Friday, February 29, 2008

Phone Conversations, Part II

I had a rather bad experience on the phone with a prospective client a few weeks back. The client sent me an email with the link to his site, and asked me what I thought could be improved--and to give him a call. I drew up an exhaustive list, and I felt ultra-prepared for the phone call. But when we spoke on the phone, I didn't get a good vibe. I was enthusiastic and confident and had plenty of suggestions. The person on the other end seemed unenthused, to say the least. When I got done with my thorough analysis, he said, "But I want to take my business in a new direction and appeal to a different audience. What about that?"

This wasn't information he gave me over the phone, but the problem was still on my end: I had drawn up a ton of suggestions, but I had not addressed what he specifically wanted to do with the site. I talked a lot, and I didn't listen much.

I could have avoided this problem by talking less and letting the client talk more. If he needed prompting, I could have asked questions: What are you trying to do with this site? What do you like most about what's already there? What do you most want to change? Who is the audience you're trying to appeal to? Once I had that information, I could talk about what to change based on the ideas I'd drawn up earlier. I made a decision to start with questions, not statements, in my next phone calls.

I've been on the phone a lot this week, and instead of being super-prepared and writing down every possible response to every question I might be asked, I've decided to go against my own advice and wing it. I've taken a careful look at the sites in question, but I made a conscious decision not to push my own ideas too early--not without knowing exactly what the client wants to do.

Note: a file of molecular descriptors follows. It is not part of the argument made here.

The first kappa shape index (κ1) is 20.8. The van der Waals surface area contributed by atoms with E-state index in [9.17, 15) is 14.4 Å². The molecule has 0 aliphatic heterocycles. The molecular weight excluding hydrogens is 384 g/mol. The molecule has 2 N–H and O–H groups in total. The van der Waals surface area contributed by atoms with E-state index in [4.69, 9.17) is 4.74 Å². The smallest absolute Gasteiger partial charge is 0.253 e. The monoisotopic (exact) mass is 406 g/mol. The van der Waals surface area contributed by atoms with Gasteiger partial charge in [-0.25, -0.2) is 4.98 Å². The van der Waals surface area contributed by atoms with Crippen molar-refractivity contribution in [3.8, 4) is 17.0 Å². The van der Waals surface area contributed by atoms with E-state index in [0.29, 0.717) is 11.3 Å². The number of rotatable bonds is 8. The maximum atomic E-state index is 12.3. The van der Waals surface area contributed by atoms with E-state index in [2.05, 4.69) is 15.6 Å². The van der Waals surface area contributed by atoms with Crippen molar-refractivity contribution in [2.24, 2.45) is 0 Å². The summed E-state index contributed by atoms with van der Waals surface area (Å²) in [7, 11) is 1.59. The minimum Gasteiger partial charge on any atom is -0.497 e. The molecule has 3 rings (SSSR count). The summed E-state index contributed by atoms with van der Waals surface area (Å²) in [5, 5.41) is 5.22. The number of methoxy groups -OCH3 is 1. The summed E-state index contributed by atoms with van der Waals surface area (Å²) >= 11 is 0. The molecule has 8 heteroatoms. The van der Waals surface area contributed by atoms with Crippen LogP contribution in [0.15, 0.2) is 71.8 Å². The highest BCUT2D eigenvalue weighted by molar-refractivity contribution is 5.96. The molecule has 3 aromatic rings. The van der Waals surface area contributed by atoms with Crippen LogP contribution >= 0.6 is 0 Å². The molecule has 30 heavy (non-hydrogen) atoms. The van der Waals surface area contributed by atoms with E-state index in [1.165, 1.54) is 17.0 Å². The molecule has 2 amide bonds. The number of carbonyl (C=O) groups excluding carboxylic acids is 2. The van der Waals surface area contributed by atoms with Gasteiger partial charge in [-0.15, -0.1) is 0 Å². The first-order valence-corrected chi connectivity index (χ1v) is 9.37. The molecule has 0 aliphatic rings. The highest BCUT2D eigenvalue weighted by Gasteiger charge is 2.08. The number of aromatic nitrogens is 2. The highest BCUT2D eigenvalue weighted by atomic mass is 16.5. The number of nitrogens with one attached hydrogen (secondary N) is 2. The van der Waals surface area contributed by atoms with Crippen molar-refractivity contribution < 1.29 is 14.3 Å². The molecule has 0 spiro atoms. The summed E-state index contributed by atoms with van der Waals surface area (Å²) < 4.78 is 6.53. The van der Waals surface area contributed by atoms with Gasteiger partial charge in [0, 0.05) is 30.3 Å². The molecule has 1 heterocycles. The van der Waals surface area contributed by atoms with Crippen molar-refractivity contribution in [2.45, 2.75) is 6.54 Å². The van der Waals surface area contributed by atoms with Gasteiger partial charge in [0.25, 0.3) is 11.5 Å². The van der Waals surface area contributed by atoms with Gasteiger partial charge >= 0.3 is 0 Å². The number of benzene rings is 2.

I've been thinking about it a lot since my non-successful phone call a few weeks ago, and I've decided that my lack of affinity for the phone is definitely holding me back. In the next few weeks, I'm going to be more pro-active with calling prospective clients. I'm going to actually suggest it. The more practice I have, the more confident I can be on the phone--and the more money I can generate for my business.

After I've done this enough to learn a thing or two, I'll write a post detailing my successes and failures--so stay tuned.


Unknown said...

Oh, have I been in the same boat, Jen! The dude called me out of the blue, and I rattled on like a hyperactive idiot. I was trying to be enthusiastic, but I think I came across as a witless dork. Not the image I was going for!

Live and learn. The phone is the toughest because there are no rewrites. :)

Jennifer Williamson said...

That's exactly the problem, Lori--no rewrites, no takebacks, no proofreading. You just blurt out whatever's front and foremost in your brain. No wonder I get all worked up over it!

Shreyesi said...

I am going attend my first call as this is my first job.....i am very nervous...
but i will surely follow the advice of listening more...rather than speaking more